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$6M pedestrian bridge to provide critical link to Galloping Goose Trail

Shannon Moneo
$6M pedestrian bridge to provide critical link to Galloping Goose Trail
COURTESY JOSH ANDREWS, HEAD ENGINEER, CITY OF COLWOOD — A new pedestrian and cyclist bridge will be constructed to provide a better link to two portions of the Galloping Goose Trail near Colwood, B.C. The two-lane, concrete-surface bridge itself will be 38 metres long and 4.1 metres wide.

The City of Colwood is spending more than $6 million to build an overpass, over a busy road, for cyclists and pedestrians.

Cyclists have long-clamoured for a better link to connect the two portions of the Galloping Goose Trail, a popular 55 kilometre route along a former railway line.

“This has been identified as an awkward crossing,” says Josh Andrews, head engineer at the City of Colwood. “This bridge is really needed.”

The highly-popular Galloping Goose, part of the Trans-Canada Trail, starts in downtown Victoria and ends in Leechtown, a former gold-mining site.

In Colwood, cyclists have to dismount, walk to a busy intersection, cross the Island Highway and then make their way along several 100 metres of sidewalk to the trail.

Cyclists and pedestrians are sometimes seen jaywalking across five lanes of traffic, Andrews says.

 

North Vancouver’s Surespan Group was awarded a $5.11-million contract for the project. Simple in design, the straight bridge will have post-tensioned cable fencing and a natural wood railing. Abutments will have stamped concrete, enhanced under lighting and five per cent grade ramps on either side.
COURTESY JOSH ANDREWS, HEAD ENGINEER, CITY OF COLWOOD — North Vancouver’s Surespan Group was awarded a $5.11-million contract for the project. Simple in design, the straight bridge will have post-tensioned cable fencing and a natural wood railing. Abutments will have stamped concrete, enhanced under lighting and five per cent grade ramps on either side.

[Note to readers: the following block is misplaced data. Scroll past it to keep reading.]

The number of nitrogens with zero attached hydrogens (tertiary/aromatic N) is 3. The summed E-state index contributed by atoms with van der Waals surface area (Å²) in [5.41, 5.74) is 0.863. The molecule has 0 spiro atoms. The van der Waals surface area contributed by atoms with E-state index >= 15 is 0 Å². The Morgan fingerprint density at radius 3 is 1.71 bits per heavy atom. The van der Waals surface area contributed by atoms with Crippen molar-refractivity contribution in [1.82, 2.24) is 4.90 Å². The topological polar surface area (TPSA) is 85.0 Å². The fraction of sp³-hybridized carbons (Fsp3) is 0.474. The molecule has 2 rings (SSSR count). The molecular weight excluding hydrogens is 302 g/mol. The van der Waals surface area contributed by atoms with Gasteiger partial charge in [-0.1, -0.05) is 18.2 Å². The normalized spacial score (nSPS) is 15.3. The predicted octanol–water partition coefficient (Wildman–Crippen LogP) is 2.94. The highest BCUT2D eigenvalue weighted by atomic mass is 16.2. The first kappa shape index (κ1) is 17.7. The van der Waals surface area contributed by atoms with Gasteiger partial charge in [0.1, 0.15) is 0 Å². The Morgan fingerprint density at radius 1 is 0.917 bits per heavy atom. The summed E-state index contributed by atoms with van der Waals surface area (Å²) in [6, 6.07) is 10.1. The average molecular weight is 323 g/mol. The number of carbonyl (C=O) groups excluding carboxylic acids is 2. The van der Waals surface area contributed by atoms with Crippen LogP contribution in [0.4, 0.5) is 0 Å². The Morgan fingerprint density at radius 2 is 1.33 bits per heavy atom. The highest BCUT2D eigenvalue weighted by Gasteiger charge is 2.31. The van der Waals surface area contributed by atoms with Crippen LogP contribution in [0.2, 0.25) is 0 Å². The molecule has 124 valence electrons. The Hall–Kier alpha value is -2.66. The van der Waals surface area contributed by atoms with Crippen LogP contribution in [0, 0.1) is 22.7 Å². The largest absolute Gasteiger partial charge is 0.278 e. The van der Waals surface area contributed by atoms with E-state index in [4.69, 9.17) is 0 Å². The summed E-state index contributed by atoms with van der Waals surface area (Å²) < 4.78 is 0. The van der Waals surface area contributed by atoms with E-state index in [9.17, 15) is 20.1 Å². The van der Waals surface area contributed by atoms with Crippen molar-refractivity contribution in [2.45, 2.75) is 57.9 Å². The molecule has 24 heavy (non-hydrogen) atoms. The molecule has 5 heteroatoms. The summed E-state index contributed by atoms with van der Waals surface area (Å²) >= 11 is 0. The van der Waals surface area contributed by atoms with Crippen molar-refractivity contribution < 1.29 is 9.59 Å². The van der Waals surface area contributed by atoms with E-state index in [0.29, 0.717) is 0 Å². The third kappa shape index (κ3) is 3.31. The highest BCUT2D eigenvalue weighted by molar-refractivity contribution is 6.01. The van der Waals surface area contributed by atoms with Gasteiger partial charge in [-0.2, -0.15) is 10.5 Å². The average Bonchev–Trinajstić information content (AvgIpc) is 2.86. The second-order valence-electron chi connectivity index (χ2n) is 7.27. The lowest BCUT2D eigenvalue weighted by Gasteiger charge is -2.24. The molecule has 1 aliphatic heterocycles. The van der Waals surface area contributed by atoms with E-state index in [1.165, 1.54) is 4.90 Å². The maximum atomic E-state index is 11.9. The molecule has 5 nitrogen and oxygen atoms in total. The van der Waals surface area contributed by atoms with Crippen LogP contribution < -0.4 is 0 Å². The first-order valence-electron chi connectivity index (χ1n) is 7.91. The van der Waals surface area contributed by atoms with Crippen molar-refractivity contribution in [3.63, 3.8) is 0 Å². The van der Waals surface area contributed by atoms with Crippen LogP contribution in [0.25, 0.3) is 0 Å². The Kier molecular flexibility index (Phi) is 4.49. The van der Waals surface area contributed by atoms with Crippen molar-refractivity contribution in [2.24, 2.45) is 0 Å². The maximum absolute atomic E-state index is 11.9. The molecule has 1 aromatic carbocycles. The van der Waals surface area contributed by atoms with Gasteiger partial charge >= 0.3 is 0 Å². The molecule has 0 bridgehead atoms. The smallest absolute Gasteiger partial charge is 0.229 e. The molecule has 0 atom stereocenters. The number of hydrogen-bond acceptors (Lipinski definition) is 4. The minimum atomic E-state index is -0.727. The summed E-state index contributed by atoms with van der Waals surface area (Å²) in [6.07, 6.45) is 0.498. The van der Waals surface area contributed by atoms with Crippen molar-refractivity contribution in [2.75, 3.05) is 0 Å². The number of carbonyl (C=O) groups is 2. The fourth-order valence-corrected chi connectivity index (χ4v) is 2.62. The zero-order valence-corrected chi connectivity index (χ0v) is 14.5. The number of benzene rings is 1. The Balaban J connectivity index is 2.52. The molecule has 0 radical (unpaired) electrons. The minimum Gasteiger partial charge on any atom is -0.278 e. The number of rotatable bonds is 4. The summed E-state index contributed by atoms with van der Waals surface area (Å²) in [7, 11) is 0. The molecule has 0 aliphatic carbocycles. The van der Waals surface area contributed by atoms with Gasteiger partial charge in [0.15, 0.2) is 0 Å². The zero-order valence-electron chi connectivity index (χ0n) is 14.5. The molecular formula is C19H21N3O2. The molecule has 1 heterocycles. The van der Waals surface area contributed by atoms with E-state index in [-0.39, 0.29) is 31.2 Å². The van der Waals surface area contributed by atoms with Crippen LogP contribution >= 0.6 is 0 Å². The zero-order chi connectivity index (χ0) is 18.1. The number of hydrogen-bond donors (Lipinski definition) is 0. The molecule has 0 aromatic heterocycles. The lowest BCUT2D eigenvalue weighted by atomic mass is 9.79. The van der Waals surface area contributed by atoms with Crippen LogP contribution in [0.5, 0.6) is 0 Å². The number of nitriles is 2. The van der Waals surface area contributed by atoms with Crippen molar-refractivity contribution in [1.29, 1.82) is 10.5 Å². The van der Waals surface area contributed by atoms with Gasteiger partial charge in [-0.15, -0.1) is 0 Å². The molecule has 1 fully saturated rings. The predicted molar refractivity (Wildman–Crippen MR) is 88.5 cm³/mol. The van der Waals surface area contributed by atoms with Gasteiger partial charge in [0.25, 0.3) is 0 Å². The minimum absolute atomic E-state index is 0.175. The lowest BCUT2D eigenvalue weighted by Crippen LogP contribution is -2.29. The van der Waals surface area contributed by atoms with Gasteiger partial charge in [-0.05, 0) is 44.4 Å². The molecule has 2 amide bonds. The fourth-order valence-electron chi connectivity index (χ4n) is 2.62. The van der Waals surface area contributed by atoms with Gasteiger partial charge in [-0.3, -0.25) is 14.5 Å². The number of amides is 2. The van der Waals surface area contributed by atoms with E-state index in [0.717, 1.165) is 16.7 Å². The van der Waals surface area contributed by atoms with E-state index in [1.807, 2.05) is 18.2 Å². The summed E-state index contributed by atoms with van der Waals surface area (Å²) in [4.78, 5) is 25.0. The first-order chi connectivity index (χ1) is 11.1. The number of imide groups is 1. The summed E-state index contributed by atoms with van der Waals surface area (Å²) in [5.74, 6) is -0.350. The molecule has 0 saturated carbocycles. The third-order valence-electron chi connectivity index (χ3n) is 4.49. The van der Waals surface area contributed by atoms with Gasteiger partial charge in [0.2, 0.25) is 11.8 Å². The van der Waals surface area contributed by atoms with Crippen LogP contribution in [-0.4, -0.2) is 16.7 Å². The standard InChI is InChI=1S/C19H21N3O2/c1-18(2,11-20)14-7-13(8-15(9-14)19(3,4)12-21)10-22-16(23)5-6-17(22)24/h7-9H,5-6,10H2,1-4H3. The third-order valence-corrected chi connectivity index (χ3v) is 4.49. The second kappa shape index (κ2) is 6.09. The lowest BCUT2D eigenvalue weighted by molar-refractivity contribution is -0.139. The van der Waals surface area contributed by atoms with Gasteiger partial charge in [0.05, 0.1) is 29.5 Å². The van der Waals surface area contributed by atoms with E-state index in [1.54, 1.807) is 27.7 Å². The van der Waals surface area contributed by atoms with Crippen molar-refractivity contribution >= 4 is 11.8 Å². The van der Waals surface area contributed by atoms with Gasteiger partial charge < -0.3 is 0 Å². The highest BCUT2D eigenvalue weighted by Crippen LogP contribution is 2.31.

Conversion of the rail line to trail line began in 1987 but the bisecting Island Highway already existed.

Beneficiaries of a federal grant for $3.6-million, the city is adding $1.33-million from its surplus fund and another $1.3-million from its capital projects reserve fund.

North Vancouver’s Surespan Group was awarded a $5.11-million contract for the project. A start date for the work, which is to be completed by a funding deadline of 2026, has not been set, says Surespan spokesperson Kaley Finucci.

“The city is in the process of selecting an owner’s PM representative, and we are currently awaiting further instructions,” she wrote.

Surespan has estimated a 28-week construction timeline for the project.

Andrews expects work in the very busy road corridor to start in 2024.

Given that the portion of the Island Highway (also known as Sooke Road) is heavily used by commuters, a traffic management plan will be developed.

Instead of the four lanes, with turning lanes, the many motorists will be siphoned into one lane each way.

There will also be a couple of instances when the road will be fully closed overnight to put the new overpass in place, Andrews notes.

The two-lane, concrete-surface bridge itself will be 38 metres long and 4.1 metres wide.

Simple in design, the straight bridge will have post-tensioned cable fencing and a natural wood railing. Abutments will have stamped concrete, enhanced under lighting and five per cent grade ramps on either side.

Foundation assessments are also being carried out. And once a formal project management contract exists, underground utility and road works may be required.

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